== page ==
Boosted By Offshore Wind, Renewable Energy Asset Finance Breaks Record In Q3


Asset finance of utility-scale renewable energy projects, such as wind farms and solar projects, jumped to a record $41.8 billion in the third quarter (Q3), according to the latest research from Bloomberg New Energy Finance.

Notably, Q3 asset finance numbers included investments secured for three large offshore wind farms in the North Sea, totaling more than 1GW in capacity and $6.3 billion in investment. The biggest asset finance deals of the quarter were the $2.7 billion financing of the Global Tech 1 offshore wind farm, off the coast of Germany, and the $1.8 billion financing of the Djursland Anholt offshore wind project, off of Denmark.

There were also big financings for onshore wind projects in Brazil and China; photovoltaic, solar thermal and biofuel projects in the U.S.; and a geothermal installation in Indonesia.

"Over the past three years, we have seen extraordinary falls in the prices of clean energy equipment – wind turbines and solar photovoltaic panels," notes Michael Liebreich, CEO of Bloomberg New Energy Finance. "As these figures show, this has driven up installation rates and asset investment levels."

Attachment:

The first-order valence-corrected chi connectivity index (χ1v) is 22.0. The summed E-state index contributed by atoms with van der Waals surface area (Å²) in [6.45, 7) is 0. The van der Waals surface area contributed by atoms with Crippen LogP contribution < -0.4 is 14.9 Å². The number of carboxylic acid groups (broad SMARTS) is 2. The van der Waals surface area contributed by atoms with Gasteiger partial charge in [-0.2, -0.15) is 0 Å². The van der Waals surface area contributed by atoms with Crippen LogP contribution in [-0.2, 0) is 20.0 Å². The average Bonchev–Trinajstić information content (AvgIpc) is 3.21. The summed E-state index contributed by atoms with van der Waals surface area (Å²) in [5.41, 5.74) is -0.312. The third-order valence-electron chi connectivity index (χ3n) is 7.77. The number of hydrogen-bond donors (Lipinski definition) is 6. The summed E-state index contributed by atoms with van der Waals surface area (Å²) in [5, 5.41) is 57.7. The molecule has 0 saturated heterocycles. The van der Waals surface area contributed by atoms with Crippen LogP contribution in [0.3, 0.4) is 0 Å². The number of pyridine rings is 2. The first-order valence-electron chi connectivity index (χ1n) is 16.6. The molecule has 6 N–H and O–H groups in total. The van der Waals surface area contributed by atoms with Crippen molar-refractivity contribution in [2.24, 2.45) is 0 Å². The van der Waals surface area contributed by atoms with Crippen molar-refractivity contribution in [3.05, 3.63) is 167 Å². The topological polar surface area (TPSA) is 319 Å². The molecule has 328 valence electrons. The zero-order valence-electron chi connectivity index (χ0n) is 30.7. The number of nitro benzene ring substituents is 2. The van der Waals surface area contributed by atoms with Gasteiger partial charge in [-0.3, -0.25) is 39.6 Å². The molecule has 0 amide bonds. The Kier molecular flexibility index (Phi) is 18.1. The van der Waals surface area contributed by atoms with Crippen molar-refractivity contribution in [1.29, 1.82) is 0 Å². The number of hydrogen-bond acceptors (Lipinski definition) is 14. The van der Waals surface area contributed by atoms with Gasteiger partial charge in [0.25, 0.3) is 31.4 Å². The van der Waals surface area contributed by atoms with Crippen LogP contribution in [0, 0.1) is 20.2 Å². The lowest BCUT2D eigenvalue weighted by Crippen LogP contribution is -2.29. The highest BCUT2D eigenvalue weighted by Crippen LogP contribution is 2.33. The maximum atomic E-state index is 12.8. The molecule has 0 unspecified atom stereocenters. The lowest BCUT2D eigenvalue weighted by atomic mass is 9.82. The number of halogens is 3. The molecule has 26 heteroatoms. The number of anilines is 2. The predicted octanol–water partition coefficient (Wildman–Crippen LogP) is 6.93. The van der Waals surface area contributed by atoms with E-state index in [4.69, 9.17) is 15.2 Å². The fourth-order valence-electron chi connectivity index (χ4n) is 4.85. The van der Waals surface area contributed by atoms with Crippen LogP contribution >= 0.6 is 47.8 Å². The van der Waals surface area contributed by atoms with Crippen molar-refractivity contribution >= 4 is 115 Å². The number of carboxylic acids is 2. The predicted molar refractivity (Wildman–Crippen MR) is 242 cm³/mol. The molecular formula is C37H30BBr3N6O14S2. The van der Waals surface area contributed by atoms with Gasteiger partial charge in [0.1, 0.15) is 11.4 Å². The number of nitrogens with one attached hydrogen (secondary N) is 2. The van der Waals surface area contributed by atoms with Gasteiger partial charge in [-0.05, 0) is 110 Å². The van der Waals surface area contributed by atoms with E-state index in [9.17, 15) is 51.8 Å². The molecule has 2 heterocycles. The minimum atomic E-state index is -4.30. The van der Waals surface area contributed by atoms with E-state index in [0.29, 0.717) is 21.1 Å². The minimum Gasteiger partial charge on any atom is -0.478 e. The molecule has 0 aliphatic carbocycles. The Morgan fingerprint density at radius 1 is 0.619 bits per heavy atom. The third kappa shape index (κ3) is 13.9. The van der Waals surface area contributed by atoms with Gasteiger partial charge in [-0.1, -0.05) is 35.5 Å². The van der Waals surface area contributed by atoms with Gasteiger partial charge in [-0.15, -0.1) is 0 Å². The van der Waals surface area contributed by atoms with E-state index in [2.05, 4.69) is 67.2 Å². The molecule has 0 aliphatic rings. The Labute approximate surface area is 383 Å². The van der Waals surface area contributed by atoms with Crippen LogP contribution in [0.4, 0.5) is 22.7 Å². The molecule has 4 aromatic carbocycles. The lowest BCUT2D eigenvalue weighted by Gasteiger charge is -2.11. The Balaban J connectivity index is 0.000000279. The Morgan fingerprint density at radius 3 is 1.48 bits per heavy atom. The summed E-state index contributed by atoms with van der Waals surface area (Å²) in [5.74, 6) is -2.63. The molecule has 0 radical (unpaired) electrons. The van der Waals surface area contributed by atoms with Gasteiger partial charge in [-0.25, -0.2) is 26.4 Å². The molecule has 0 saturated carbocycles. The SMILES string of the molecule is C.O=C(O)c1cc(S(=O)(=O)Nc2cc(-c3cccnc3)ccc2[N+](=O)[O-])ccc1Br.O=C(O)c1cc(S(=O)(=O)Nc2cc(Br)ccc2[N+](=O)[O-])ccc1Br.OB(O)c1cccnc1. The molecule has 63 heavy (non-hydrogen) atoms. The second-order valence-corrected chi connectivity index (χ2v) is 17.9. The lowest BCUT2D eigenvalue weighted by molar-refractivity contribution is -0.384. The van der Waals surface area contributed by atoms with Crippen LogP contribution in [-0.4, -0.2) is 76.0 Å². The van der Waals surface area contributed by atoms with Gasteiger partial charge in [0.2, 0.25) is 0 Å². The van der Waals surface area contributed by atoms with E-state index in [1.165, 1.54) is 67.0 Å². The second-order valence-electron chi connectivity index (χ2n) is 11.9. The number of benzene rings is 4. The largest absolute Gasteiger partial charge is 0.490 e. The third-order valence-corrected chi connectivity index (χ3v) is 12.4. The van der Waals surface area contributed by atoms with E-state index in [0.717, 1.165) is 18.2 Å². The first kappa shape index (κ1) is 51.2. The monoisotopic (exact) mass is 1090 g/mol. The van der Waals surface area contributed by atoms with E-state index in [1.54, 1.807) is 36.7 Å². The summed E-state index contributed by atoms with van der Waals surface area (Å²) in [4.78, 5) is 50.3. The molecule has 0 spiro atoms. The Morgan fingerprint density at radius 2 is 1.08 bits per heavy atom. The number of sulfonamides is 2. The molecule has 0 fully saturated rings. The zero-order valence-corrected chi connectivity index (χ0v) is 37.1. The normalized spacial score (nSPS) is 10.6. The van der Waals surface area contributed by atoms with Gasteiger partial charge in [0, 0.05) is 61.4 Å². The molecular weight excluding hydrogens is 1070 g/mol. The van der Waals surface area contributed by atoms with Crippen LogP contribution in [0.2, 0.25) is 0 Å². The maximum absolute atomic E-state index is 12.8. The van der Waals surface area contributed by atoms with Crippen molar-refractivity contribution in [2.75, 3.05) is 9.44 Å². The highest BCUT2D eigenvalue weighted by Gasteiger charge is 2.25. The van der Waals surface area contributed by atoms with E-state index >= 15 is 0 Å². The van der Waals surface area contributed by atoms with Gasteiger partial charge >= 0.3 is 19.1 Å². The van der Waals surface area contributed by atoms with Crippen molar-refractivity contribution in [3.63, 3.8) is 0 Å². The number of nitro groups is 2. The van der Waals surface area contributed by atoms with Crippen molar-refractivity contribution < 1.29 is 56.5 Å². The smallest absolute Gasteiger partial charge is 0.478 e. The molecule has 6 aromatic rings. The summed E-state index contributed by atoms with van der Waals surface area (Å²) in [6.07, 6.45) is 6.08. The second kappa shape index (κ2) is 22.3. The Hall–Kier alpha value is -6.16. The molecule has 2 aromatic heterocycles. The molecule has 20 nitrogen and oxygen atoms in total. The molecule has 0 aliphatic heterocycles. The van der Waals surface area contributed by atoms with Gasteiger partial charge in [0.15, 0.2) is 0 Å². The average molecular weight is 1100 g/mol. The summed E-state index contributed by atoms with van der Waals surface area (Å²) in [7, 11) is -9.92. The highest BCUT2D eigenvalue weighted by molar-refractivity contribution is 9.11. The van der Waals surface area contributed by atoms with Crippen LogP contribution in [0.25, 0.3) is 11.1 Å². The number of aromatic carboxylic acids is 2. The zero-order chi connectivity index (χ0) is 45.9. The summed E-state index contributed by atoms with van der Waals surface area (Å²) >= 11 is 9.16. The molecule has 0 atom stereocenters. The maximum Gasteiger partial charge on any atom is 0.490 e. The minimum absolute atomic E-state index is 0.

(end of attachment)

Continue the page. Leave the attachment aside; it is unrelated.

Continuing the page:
Overall financial new investment in clean energy – including not just asset finance, but also equity raisings on public markets and from venture capital and private equity funds – was $45.4 billion in Q3 – up 9% from Q2 and 16% ahead of Q3 2010. The record quarter for financial new investment remains Q4 2010, at $51.5 billion.

The robust investment in Q3 contrasted vividly with the performance of clean energy share prices, which fell by some 35% during the quarter, based on the performance of the WilderHill New Energy Global Innovation Index, an index made up of 95 clean energy stocks worldwide.

"There is still not enough demand to soak up significant oversupply, so prices and margins have remained under pressure, and manufacturers' share prices are being crushed," Liebreich notes. "The industry has swung between being a buyer's market and a seller's market a few times in recent years. Right now, you would love to be a developer with access to funding, but not a supplier. Eventually, things will come back into balance."

Analysis by Bloomberg New Energy Finance, based on actual contract data, shows that the average price of PV modules has fallen by a third since autumn 2010, and by 70% since the middle of 2008, while wind turbine prices have fallen by 20% since 2009. These moves have made renewable energy technologies much more cost-competitive with fossil-fuel power sources, but have been painful for the supply chains, the research shows.

Q3 was a record quarter not just for asset finance, but also for merger and acquisition (M&A) activity in clean energy. M&A, including corporate and project acquisitions and refinancings, reached a total of $25.9 billion in Q3 – up 31% from the second quarter and up 59% from Q3 2010.

Among the big acquisition deals were EDF's purchase of the 50% it did not previously own in its renewable energy offshoot, EDF Energies Nouvelles, for an enterprise value of $7.9 billion, and Toshiba's takeover of Swiss electronic-metering company Landis+Gyr, for $2.3 billion.

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